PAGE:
Clinical Practice Today is a monthly newsletter from Duke Health.
A pregnant woman with no abnormal values on laboratory tests or signs of complications gave birth to a 1-pound, 6-ounce male neonate at 23 weeks. Although he underwent intestinal surgery and was successfully treated for sepsis, he was unable to gain weight and died after 6 months in the neonatal intensive care unit.
One year later, the woman decided she still wanted to have a child but feared having another preterm birth. After researching obstetricians, she consulted Amy P. Murtha, MD, interim chair of the Department of Obstetrics and Gynecology and coinvestigator of the March of Dimes Prematurity Research Center, a transdisciplinary, multi-institutional initiative dedicated to understanding the biologic and genetic factors that contribute to prematurity.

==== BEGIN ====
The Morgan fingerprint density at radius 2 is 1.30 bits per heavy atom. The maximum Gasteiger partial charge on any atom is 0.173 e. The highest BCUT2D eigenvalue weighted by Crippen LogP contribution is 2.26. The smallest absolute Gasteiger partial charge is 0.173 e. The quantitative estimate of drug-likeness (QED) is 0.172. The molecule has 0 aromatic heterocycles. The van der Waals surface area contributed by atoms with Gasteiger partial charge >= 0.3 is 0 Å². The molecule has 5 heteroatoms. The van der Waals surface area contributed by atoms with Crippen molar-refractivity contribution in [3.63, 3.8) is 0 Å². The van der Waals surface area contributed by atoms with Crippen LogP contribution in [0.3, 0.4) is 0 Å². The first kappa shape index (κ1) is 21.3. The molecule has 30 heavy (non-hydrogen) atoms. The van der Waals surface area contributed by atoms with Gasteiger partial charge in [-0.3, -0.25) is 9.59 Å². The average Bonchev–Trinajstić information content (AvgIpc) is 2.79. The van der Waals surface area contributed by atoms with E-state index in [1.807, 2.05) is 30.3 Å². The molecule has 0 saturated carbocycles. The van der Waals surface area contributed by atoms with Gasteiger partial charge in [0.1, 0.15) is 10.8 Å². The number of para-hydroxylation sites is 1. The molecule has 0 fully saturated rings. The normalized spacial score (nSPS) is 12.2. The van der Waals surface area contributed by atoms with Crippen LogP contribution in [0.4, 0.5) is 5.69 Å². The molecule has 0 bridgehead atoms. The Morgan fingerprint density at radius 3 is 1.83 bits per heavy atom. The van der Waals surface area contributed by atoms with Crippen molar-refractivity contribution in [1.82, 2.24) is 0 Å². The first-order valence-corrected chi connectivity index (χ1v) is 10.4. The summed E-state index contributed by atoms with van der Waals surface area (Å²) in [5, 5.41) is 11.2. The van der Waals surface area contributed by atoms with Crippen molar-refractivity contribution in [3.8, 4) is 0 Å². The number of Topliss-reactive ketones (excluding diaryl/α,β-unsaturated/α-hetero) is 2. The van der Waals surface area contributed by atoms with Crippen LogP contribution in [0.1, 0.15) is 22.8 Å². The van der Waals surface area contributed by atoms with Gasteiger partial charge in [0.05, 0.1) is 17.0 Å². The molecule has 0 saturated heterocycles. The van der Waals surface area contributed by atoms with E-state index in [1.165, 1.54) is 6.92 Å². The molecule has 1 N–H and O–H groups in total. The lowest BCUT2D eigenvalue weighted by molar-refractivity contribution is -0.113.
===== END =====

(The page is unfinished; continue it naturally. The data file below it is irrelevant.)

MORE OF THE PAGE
Question: What measures did Murtha take to help the patient have a successful, full-term pregnancy?